For breeding, the rates for a blood draw and progesterone test are all OVER the map. My ‘alternate’ regular vet insists on charging a full office visit fee for each blood draw, and since we’re doing three to four of these over a ten day period, you can imagine how they add up. The vet I know use charges one office visit for the first draw, nothing for the rest. That seems fair to me, since we’re in and out in ten minutes, and I only need to see a tech. So, the first clinic loses $600 worth of vet work, all over their trying to charge me an extra $100 in office visit fees.

      • Ruth
        Ruth says:

        I think what annoyed me the most (well, 2nd, after the price gouging) was her insisting that she was going to have to go out of her way to find a lab to do the titer…, hello?? we’re, like, an hour out of Cornell, please don’t tell me you think I’m so stupid that I don’t know that, especially since I’d obviously gone through the process of researching the vaccines and titers….and I got a great big lecture on how “no other vet is going to work with you either!!! I’m a VET, I went to SCHOOL for this you know, no one else will do what you want either!!” How strange that my new vet responded with “oh! We’re getting more people who want that sort of vaccination schedule these days, lets go over what you were looking at so we can make it work!” for a fraction of the price. Its no wonder to me why I’ve never driven by there with out at least a few cars in the parking lot!

      • Ruth
        Ruth says:

        sorry for the rant, I’m still peeved (in case you couldn’t get), we’ve only just finally gotten my older cat’s kidney and liver numbers back down to where they belong instead of 10times high, and no, just treating her thyroid did NOT solve the problem (which as far as anyone, including my new vet, can guess is what the old vet was expecting to happen).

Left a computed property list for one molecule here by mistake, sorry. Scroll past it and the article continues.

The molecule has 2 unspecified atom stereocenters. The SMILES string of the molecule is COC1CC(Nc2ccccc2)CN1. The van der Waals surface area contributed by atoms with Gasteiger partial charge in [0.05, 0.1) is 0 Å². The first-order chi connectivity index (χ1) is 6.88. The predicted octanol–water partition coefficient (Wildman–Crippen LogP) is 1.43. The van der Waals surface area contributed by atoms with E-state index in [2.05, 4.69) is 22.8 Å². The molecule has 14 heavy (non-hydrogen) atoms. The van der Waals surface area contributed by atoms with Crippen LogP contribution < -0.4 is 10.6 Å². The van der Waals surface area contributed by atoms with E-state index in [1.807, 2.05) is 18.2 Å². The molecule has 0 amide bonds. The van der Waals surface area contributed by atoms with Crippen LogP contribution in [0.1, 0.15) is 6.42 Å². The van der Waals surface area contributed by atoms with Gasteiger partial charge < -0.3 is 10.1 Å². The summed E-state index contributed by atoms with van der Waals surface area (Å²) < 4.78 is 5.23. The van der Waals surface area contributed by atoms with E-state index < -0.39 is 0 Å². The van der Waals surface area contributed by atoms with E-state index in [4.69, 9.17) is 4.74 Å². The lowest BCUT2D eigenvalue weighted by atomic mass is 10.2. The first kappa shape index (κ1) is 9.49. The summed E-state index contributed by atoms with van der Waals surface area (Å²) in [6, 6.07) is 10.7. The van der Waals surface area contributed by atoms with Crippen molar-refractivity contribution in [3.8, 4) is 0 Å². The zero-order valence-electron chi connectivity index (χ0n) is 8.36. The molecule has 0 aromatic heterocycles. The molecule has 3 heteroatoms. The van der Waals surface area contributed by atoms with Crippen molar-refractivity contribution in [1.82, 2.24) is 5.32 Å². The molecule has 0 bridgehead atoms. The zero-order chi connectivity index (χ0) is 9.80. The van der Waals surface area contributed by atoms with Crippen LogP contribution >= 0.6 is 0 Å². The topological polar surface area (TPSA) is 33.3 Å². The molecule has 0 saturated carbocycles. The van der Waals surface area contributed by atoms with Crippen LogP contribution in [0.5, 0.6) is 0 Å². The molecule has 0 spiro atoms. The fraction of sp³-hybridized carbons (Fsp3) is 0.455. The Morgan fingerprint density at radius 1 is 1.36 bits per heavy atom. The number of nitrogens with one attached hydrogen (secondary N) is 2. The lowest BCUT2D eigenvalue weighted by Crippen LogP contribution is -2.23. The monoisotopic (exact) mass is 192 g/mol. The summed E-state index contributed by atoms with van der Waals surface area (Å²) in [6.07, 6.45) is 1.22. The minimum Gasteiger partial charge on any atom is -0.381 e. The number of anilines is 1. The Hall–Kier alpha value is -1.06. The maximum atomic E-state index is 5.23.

3. force majeure
    force majeure says:

    Over the last few years I have become APPALLED at how vets in Toronto are gouging people – and not just first-time pet owners (like that would be okay, too?) but also very experienced and concerned dog and cat people. [Heaven help you if you have a cockatiel or gerbil: step right up to the “exotics” vet and let them bleed you through the nose!]

    How is it that there is no regulatory body to review this? I mean, dentists have a Schedule of Fees, and most of them work within the “range” for each type of procedure, knowing that their abidance to this guarantees more patients with coverage – since their coverage will only pay the specific amount outline in the Schedule of Fees….

    Vets rely on the GUILT FACTOR: you’re a bitter person if you won’t cough up $ blindly for whatever they tell you. YET, I feel NO guilt when I consider shopping around for a decent dentist for myself: I’m even willing to take the ambience of their office and flattering, pot lighting into consideration and pay a bit more, but I don’t even see a vet clinic that bothers to invest in that aspect of their business with the obscenely huge mark-up they’re charging for their services to pets!

    The spay/neuter procedure pricing really bothers me, too – I do think that many of them base it on the breed: ‘Oh, you bought a Frenchy, therefore you = pots of cash and are a sitting duck”….

    I was charged $250 for a simple medicated bath for a Basset Bleu De Gascogne (yes a rare breed, ca-ching!), that I have since bought the liquids required for less than $20!!!! Believe me, the cutesy cotton paw-marked kerchief they tied around her neck when I picked her up did not equal $230 worth of anything…. and this was at an apparently “good” middle-of-the-road clinic in a neighbourhood that has seen better days.

    Argh. This really touches a nerve. So many people are getting ripped off!